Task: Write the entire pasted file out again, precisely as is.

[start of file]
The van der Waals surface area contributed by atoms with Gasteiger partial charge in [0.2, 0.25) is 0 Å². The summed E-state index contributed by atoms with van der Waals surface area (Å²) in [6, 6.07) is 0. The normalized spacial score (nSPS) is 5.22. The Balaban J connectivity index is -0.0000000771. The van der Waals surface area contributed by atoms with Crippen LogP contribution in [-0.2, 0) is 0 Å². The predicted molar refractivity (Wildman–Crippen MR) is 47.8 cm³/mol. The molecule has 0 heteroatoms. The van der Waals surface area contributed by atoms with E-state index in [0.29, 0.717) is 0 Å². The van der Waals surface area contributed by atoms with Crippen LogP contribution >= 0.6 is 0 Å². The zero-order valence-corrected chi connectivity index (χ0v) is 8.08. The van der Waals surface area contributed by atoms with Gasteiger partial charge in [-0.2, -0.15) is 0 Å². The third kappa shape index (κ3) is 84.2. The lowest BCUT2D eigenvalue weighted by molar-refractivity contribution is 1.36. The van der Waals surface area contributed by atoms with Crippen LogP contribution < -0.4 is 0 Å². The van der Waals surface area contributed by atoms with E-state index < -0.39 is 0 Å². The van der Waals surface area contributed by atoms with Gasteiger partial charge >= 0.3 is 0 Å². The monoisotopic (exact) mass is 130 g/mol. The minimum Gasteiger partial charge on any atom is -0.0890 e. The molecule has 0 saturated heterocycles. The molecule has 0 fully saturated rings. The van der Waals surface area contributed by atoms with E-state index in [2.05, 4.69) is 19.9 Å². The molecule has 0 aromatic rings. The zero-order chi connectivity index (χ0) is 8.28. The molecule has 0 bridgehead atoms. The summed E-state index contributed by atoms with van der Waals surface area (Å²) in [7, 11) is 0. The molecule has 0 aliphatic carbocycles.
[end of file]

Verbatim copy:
The van der Waals surface area contributed by atoms with Gasteiger partial charge in [0.2, 0.25) is 0 Å². The summed E-state index contributed by atoms with van der Waals surface area (Å²) in [6, 6.07) is 0. The normalized spacial score (nSPS) is 5.22. The Balaban J connectivity index is -0.0000000771. The van der Waals surface area contributed by atoms with Crippen LogP contribution in [-0.2, 0) is 0 Å². The predicted molar refractivity (Wildman–Crippen MR) is 47.8 cm³/mol. The molecule has 0 heteroatoms. The van der Waals surface area contributed by atoms with E-state index in [0.29, 0.717) is 0 Å². The van der Waals surface area contributed by atoms with Crippen LogP contribution >= 0.6 is 0 Å². The zero-order valence-corrected chi connectivity index (χ0v) is 8.08. The van der Waals surface area contributed by atoms with Gasteiger partial charge in [-0.2, -0.15) is 0 Å². The third kappa shape index (κ3) is 84.2. The lowest BCUT2D eigenvalue weighted by molar-refractivity contribution is 1.36. The van der Waals surface area contributed by atoms with Crippen LogP contribution < -0.4 is 0 Å². The van der Waals surface area contributed by atoms with E-state index < -0.39 is 0 Å². The van der Waals surface area contributed by atoms with Gasteiger partial charge >= 0.3 is 0 Å². The monoisotopic (exact) mass is 130 g/mol. The minimum Gasteiger partial charge on any atom is -0.0890 e. The molecule has 0 saturated heterocycles. The molecule has 0 fully saturated rings. The van der Waals surface area contributed by atoms with E-state index in [2.05, 4.69) is 19.9 Å². The molecule has 0 aromatic rings. The zero-order chi connectivity index (χ0) is 8.28. The molecule has 0 bridgehead atoms. The summed E-state index contributed by atoms with van der Waals surface area (Å²) in [7, 11) is 0. The molecule has 0 aliphatic carbocycles.